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    The bed & perp joints should be full of mortar & when the brick is laid to line a little mortar should bulge from the joints, which every course should be struck off with a trowel, the excess falling to the dpc which should be washed out at the end of the day through cleanouts. The brickwork shown might have problems reliably holding the veneer ties to the timber frame.
    regards inter

  9. #9
    4K Club Member ringtail's Avatar
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    What he said

  10. #10
    Apprentice (new member) Never Enough's Avatar
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    Its too hard to tell from the back as its not the finished face of the brick. Have you got any pics of the other side?

    As tools mentioned where is the sisalation wrap?

  11. #11
    4K Club Member ringtail's Avatar
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    My limited understanding of brickwork is that it should look the same on both sides if done correctly - is that wrong, or am I been picky

  12. #12
    1K Club Member jago's Avatar
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    Quote Originally Posted by ringtail View Post
    My limited understanding of brickwork is that it should look the same on both sides if done correctly - is that wrong, or am I been picky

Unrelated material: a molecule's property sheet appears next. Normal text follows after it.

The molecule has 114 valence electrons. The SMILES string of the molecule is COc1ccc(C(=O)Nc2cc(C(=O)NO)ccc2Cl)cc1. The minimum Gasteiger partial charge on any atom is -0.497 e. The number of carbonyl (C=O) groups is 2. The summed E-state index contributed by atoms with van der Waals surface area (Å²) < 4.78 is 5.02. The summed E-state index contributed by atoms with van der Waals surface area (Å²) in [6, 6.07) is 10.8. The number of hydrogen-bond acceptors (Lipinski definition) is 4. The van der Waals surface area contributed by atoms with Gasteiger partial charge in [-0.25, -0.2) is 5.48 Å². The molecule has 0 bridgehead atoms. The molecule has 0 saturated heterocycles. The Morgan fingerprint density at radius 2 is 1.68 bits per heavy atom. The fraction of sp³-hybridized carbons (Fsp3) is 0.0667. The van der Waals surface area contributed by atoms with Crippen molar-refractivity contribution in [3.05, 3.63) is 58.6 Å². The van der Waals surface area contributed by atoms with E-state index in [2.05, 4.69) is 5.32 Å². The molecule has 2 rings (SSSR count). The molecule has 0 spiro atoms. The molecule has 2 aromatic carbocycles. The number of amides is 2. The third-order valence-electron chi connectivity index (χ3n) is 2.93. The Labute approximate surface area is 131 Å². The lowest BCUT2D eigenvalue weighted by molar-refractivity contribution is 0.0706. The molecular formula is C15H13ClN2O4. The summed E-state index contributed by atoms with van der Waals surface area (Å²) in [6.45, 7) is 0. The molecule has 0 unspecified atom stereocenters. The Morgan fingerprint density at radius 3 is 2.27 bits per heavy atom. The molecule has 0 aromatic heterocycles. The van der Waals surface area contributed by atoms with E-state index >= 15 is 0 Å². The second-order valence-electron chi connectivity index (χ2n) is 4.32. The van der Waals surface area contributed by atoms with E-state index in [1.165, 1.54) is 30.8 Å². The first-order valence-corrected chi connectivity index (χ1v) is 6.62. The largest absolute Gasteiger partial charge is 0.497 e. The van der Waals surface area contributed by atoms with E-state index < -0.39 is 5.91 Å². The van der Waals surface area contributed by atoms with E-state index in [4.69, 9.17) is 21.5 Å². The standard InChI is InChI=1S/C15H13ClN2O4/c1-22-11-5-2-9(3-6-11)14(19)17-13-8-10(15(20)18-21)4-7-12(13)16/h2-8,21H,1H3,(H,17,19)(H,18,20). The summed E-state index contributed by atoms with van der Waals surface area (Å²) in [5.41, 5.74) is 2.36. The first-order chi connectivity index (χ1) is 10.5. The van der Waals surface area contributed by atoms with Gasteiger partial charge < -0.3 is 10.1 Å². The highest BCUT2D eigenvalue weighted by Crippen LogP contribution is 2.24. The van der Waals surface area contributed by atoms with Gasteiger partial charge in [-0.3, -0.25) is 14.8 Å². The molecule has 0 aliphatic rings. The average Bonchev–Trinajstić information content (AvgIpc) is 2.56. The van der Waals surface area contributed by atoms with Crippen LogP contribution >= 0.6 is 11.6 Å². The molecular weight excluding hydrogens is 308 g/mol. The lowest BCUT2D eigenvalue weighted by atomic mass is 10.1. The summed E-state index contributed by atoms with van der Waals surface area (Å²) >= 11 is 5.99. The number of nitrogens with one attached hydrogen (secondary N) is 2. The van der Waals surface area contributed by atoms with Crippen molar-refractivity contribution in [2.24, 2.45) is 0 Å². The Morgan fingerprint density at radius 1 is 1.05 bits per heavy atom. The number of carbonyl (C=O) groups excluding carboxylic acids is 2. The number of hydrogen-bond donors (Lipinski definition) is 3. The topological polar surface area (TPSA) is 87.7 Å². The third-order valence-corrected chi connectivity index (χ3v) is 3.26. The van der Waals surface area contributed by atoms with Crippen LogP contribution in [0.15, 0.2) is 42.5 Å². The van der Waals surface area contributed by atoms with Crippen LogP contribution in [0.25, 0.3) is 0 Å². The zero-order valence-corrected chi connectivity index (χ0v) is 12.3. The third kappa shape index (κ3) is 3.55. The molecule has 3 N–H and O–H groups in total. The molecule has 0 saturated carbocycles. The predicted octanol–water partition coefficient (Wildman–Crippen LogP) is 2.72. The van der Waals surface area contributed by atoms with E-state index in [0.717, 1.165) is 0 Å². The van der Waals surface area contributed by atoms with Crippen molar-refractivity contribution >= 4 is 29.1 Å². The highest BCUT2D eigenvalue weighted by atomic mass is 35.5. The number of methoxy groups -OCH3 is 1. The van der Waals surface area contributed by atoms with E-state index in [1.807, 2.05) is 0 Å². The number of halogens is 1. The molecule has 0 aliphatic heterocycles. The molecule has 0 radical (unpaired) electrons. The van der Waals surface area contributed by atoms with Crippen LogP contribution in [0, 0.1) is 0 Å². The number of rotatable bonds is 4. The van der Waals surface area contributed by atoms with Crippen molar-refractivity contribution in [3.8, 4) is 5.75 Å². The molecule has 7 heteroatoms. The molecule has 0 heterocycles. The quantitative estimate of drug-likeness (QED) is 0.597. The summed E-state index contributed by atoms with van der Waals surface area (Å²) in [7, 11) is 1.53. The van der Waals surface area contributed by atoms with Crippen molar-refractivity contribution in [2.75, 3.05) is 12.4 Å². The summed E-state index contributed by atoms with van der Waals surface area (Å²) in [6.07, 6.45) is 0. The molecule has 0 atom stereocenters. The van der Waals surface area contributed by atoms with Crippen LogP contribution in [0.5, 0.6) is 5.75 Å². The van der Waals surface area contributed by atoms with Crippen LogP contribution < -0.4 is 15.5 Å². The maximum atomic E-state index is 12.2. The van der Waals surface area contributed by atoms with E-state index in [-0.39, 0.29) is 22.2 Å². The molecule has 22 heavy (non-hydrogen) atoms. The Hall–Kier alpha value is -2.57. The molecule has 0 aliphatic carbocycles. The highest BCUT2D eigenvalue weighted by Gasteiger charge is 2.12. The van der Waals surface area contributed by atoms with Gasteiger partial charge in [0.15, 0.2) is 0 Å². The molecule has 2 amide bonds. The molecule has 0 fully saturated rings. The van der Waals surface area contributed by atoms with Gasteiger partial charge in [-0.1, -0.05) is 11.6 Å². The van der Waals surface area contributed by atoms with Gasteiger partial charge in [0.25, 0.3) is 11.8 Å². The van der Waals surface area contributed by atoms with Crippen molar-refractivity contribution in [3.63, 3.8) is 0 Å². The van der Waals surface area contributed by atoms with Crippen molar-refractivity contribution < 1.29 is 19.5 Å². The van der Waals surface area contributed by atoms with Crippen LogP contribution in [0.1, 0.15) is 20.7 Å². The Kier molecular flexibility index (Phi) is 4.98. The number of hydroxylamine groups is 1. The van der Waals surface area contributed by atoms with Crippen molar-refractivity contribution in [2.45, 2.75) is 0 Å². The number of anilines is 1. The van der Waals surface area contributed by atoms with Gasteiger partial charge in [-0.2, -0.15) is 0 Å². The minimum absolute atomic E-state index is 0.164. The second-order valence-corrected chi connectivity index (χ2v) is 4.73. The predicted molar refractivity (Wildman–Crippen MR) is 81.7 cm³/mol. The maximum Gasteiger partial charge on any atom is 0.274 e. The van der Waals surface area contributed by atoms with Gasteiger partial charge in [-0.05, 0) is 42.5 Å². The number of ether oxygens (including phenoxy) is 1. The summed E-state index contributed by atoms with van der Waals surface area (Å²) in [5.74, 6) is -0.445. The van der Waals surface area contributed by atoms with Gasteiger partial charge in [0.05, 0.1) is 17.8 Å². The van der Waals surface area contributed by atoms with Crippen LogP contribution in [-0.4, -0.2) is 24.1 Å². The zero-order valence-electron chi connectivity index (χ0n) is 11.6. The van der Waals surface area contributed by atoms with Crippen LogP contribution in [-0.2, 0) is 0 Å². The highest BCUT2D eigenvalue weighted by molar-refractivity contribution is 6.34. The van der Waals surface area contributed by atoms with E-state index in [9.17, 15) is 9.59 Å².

FIL reckons you're being picky as the face is what its about and the strength differential is minimal not having a full bed.

  13. #13
    4K Club Member ringtail's Avatar
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    Ive decided that I'm right (lol). I dont think its acceptable to have a good side and a @@@@ side for anything - except dunny paper. Bwahahahahahahaha.

  14. #14
    Senior Member ScroozAdmin's Avatar
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    Quote Originally Posted by jago View Post
    FIL reckons you're being picky as the face is what its about and the strength differential is minimal not having a full bed.

    bricks obviously aren't perfectly rectangular so getting the face side flat and evenly spaced can lead to the internal side looking pretty uneven (dependant on the brick quality). For a non structural single storey brick veneer this is perfectly fine and pretty typical, assuming it looks good on the other side of course.
    www.scrooz.com.au